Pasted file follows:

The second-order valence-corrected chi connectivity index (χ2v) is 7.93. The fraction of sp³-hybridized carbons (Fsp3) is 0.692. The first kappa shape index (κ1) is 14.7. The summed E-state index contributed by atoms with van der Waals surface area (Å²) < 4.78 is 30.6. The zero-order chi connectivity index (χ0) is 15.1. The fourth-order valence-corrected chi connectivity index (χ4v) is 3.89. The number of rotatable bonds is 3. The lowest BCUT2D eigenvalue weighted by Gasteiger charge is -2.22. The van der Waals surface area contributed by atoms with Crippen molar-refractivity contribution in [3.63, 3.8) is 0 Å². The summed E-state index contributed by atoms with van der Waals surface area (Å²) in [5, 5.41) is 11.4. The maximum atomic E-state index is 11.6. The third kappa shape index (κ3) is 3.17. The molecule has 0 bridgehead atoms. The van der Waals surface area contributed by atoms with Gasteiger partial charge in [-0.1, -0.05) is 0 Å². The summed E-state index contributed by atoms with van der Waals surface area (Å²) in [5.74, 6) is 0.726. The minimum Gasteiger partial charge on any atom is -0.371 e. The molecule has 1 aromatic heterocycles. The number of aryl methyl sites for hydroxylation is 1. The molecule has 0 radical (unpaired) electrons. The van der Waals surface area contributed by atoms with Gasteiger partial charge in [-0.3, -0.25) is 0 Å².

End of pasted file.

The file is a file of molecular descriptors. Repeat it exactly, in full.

The second-order valence-corrected chi connectivity index (χ2v) is 7.93. The fraction of sp³-hybridized carbons (Fsp3) is 0.692. The first kappa shape index (κ1) is 14.7. The summed E-state index contributed by atoms with van der Waals surface area (Å²) < 4.78 is 30.6. The zero-order chi connectivity index (χ0) is 15.1. The fourth-order valence-corrected chi connectivity index (χ4v) is 3.89. The number of rotatable bonds is 3. The lowest BCUT2D eigenvalue weighted by Gasteiger charge is -2.22. The van der Waals surface area contributed by atoms with Crippen molar-refractivity contribution in [3.63, 3.8) is 0 Å². The summed E-state index contributed by atoms with van der Waals surface area (Å²) in [5, 5.41) is 11.4. The maximum atomic E-state index is 11.6. The third kappa shape index (κ3) is 3.17. The molecule has 0 bridgehead atoms. The van der Waals surface area contributed by atoms with Gasteiger partial charge in [-0.1, -0.05) is 0 Å². The summed E-state index contributed by atoms with van der Waals surface area (Å²) in [5.74, 6) is 0.726. The minimum Gasteiger partial charge on any atom is -0.371 e. The molecule has 1 aromatic heterocycles. The number of aryl methyl sites for hydroxylation is 1. The molecule has 0 radical (unpaired) electrons. The van der Waals surface area contributed by atoms with Gasteiger partial charge in [-0.3, -0.25) is 0 Å².